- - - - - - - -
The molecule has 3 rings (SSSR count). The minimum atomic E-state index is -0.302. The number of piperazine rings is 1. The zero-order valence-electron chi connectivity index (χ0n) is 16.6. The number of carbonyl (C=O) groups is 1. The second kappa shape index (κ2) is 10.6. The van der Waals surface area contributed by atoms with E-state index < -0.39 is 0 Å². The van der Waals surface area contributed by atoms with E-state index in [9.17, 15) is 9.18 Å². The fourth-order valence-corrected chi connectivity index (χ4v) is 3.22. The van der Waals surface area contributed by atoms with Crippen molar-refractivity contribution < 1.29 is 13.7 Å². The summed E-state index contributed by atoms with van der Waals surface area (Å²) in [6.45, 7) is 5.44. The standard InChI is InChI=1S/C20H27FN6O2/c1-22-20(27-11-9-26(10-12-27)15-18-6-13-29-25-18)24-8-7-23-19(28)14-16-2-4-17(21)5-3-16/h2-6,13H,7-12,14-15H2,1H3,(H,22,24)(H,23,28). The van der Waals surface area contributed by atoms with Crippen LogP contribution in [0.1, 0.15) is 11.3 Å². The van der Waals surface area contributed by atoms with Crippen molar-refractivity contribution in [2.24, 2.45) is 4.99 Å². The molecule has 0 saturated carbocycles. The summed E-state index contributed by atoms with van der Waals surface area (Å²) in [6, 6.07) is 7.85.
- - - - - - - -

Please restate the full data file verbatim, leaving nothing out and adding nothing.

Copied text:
The molecule has 3 rings (SSSR count). The minimum atomic E-state index is -0.302. The number of piperazine rings is 1. The zero-order valence-electron chi connectivity index (χ0n) is 16.6. The number of carbonyl (C=O) groups is 1. The second kappa shape index (κ2) is 10.6. The van der Waals surface area contributed by atoms with E-state index < -0.39 is 0 Å². The van der Waals surface area contributed by atoms with E-state index in [9.17, 15) is 9.18 Å². The fourth-order valence-corrected chi connectivity index (χ4v) is 3.22. The van der Waals surface area contributed by atoms with Crippen molar-refractivity contribution < 1.29 is 13.7 Å². The summed E-state index contributed by atoms with van der Waals surface area (Å²) in [6.45, 7) is 5.44. The standard InChI is InChI=1S/C20H27FN6O2/c1-22-20(27-11-9-26(10-12-27)15-18-6-13-29-25-18)24-8-7-23-19(28)14-16-2-4-17(21)5-3-16/h2-6,13H,7-12,14-15H2,1H3,(H,22,24)(H,23,28). The van der Waals surface area contributed by atoms with Crippen LogP contribution in [0.1, 0.15) is 11.3 Å². The van der Waals surface area contributed by atoms with Crippen molar-refractivity contribution in [2.24, 2.45) is 4.99 Å². The molecule has 0 saturated carbocycles. The summed E-state index contributed by atoms with van der Waals surface area (Å²) in [6, 6.07) is 7.85.